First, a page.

Even though these dangers have been known since the seventies, humanity proceeds to emit more and more CO2. The following image displays the annual CO2 emissions since 1750.

Figure 2: Annual total CO2 Emissions by world region

Abbildung in dieser Leseprobe nicht enthalten

Source: https://ourworldindata.org/grapher/annual-co-emissions-by-region, accessed 10/24/2019

This figure depicts the tremendous amount of CO2 that is emitted to the earth’s atmosphere every year and, most of all, the vast increase the emissions have undergone since 1900. In 1900 the annual total CO2 emissions amounted to under five billion tons a year. This number has risen to over 35 billion tons in 2017 and continues to rise. One can note that China and the USA are the biggest contributors concerning carbon dioxide.8 Additionally, there is no doubt that developed countries have more emissions that undeveloped ones. This can be connected to the fact that CO2 is mostly given off into the atmosphere when burning fossil fuels.9 This process requires technologies as well as scientific knowledge and the ability to extract resources such as coal from the ground. Most of the nations that are not as well developed as for example the United States neither have access to these essential machineries nor have the scientific expertise it requires.

Ozone is another greenhouse gas not being produced directly by human activity, but one that is a result of “interactions in the atmosphere with substances that are emitted by humans”.10 The environmental effects of ozone are that it harms “sensitive vegetation during the growing season”11, threatening ecosystems such as forests and wilderness areas. But not only does it affect our ecosystems, but also us as humans. Breathing ground ozone can bring about a lot of health problems such as “chest pain, throat irritation and airway inflammation”.12 Additionally, these molecules stay inside the atmosphere for hundreds of years and are not easy to dissolve.13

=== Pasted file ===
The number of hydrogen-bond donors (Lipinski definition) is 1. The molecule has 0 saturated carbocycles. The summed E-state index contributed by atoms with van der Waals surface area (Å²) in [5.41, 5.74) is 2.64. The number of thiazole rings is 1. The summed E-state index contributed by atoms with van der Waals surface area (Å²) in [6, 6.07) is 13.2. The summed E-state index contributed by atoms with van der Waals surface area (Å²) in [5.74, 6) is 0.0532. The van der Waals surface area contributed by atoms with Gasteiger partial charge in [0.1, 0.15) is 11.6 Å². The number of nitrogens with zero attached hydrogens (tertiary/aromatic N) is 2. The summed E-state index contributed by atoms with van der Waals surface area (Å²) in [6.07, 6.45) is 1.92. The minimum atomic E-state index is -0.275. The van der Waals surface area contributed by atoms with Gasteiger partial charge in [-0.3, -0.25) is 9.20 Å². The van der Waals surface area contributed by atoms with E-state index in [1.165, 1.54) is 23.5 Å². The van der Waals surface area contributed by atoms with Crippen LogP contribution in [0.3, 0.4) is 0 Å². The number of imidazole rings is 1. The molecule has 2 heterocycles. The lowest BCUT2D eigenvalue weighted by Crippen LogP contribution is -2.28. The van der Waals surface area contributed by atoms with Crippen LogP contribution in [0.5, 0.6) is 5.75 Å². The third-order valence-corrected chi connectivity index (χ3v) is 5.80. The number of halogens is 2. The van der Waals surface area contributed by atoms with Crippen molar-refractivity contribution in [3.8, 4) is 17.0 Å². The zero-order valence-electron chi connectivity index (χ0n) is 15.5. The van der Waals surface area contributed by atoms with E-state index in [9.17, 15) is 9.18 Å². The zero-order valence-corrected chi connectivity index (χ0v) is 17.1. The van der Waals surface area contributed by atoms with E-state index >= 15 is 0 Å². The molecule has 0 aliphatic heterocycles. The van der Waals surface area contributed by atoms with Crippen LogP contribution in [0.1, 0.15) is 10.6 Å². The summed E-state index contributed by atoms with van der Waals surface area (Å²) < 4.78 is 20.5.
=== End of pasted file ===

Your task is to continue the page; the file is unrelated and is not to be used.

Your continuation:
One can conclude that there are various effects human activities on earth, such as agriculture, transport and burning of fossil fuels have on the climate. There is no doubt that human action is the main contributor to climate change.

3 The effects

The effects of climate change on the world are various and multitudinous. They affect many sectors of life – those to our environment itself, our economy and our social life will be displayed in the following.

3.1 Ecological effects

As already mentioned in previous chapters, there are diverse effects on our ecosystems. The first one to name are the results of melting ice caps due to rising temperatures. Half of the sea level rise over the last 25 years can be traced back to thermal expansion, which describes the process of water expansion due to higher temperatures. The other half is attributable to melting glaciers.14

Since sea ice is melting by about 14% each decade,15 the habitat of numerous species such as the polar bear and penguins is endangered. In some areas of the earth, such as the Beauford See in Alaska and in the north-western region of Canada, the polar bear population has undergone a rapid fall of 40%. They are highly endangered, and the worldwide population is estimated to shrink from 26,000 in 2016 to about 9,000 within the years 2051 to 2057.16

Specialist and marginalized species will be affected the hardest due to their lack of ability to adapt to new climatic conditions.17 Coral reefs for example, which are very sensitive to temperature shifts, will decline by 70-90% if we are able to keep rising temperatures under 1.5 degrees, or by 90% if temperatures rise by 2 degrees.18

The melting ice caps do not only take away the habitat of many animal populations, but also increase the general amount of water in the oceans which leads to the sea level rise. Sea level rise will cause land loss, habitat of both humans and animals will disappear.19 Furthermore, higher sea levels can cause the contamination of agricultural soil with salt – which makes it unusable for crops to grow on those areas.20

All in all, only a few effects have been presented. Once our climate has risen by 1.5 or even 2 degrees a year, it is impossible to control the irreversible effects climate change will have on our ecosystems and thus, on our daily lives.

3.2 Economic effects